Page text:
The Administration's postition on this is that photgraphs of American dead are not allowed out of sensitivity to the deceaseds' families.
I just have to wonder, where was this same sensitivity when George Bush's re-election campaign used pictures of Flag draped coffins being removed from Ground Zero in a campaign ad. You tell me.
(The entire article is reprinted below since I have been unable to link to it or e-mail it and I'm concerned that it may be "buried". Well, it won't be buried here.)
Woman fired over photo of coffins in Wash. newspaper
03:35 PM PDT on Thursday, April 22, 2004
SEATTLE — A cargo worker whose photograph of coffins bearing the remains of U.S. soldiers who died in Iraq was published by The Seattle Times has been fired by the military contractor that employed her.
Tami Silicio and David Landry, a co-worker she recently married, were fired Wednesday by Maytag Aircraft Corp. of Colorado Springs, Colo., for violating federal government and company rules, said William L. Silva, president of Maytag and executive vice president of its corporate parent, Mercury Air Group Inc. of Los Angeles. He would not elaborate.
The photo of the coffins of soldiers killed in Iraq appeared in the Seattle Times.
“I feel like I was hit in the chest with a steel bar and got my wind knocked out,” Silicio said. “I have to admit I liked my job and I liked what I did.”
The Bush Administration has banned news coverage of dead soldiers' homecomings at all military bases. The administration argues that this is done out of respect for those killed. Critics say it's an attempt to downplay the deaths of those killed. What do you think?
Landry wrote in an e-mail to The Times that he was proud of his wife, adding that they would soon return home.
In a policy that has drawn intense debate since it was adopted in 1991, the Pentagon bars news organizations from photographing caskets being returned to the United States, citing the sensitivities of bereaved families.
“We’ve made sure that all of the installations who are involved with the transfer of remains were aware that we do not allow any media coverage of any of the stops until (the casket) reaches its final destination,” Pentagon spokeswoman Cynthia Colin said.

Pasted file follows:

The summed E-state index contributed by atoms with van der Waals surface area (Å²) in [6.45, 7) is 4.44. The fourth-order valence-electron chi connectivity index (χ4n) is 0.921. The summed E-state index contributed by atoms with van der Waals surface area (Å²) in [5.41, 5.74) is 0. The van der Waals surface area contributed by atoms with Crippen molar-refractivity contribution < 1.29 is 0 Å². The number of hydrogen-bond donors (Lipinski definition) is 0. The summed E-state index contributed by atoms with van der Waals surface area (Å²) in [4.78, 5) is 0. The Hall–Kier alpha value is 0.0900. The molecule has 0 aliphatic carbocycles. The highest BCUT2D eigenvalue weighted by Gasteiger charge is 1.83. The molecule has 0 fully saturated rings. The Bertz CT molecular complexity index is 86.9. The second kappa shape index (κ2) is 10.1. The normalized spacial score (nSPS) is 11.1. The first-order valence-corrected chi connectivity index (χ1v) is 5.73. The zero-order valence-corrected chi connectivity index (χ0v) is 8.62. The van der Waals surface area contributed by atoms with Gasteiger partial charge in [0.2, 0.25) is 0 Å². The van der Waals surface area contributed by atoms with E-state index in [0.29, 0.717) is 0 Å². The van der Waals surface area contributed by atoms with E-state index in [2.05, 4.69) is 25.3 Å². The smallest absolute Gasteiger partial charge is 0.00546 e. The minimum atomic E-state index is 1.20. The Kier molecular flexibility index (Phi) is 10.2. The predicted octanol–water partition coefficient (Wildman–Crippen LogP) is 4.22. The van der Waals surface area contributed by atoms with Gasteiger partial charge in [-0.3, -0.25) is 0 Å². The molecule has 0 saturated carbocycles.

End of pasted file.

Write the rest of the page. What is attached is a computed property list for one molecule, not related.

In spite of its adoption in 1991, the policy was largely ignored until the present administration, as caskets returning from the Afghanistan war appeared on television broadcasts and in newspapers until early this year.
Silva said Silicio, 50, of Edmonds, and her husband were fired after military officials raised “very specific concerns,” which he would not identify.
“They were good workers, and we were sorry to lose them,” Silva said. “They did a good job out in Kuwait and it was an important job that they did.”
In the year ending June 30, Maytag accounted for $24.4 million of Mercury’s $429 million in revenue, roughly 5.7 percent.
Silicio, a mother of three who previously worked as a Seattle-area event decorator and as a truck driver for a different contractor in Kosovo, took the photograph of 20 flag-draped coffins in a cargo plane about to depart from Kuwait International Airport on an unspecified day in April.
She sent the image to Amy Katz, a stateside friend who worked with her in Kosovo. Katz provided it to The Times, which then obtained permission from Silicio to publish it without compensation.
It appeared in the center of the front page Sunday, along with an article on the war in Iraq and a locally produced feature on Silicio’s job in Kuwait.
She said she hoped the photo would help show relatives of fallen soldiers the care and devotion that civilian and military crews devote to returning the remains of their loved ones.
“It wasn’t my intent to lose my job or become famous or anything,” Silicio said.
After appearing in The Times, the photograph was posted on Web sites and has been widely discussed over the Internet.
The Times reported Thursday that its decision to print the photograph was supported in most of the e-mails and telephone calls the newspaper has received from across the country.
Executive Editor Michael R. Fancher wrote about the decision to print the photograph in his weekly column Sunday and appeared Wednesday on ABC’s “Good Morning America” with Rep. Mike Castle, R-Del., who supports the Pentagon ban.
“Some will see the picture as an anti-war statement because the image is reminiscent of photos from the Vietnam era, when the press wasn’t denied such access,” Fancher wrote,” but that isn’t Silicio’s or The Times’ motivation.”
Maytag just lost any business I may have done with them. Let's all make sure the Maytag Man really is bored due to lack of business.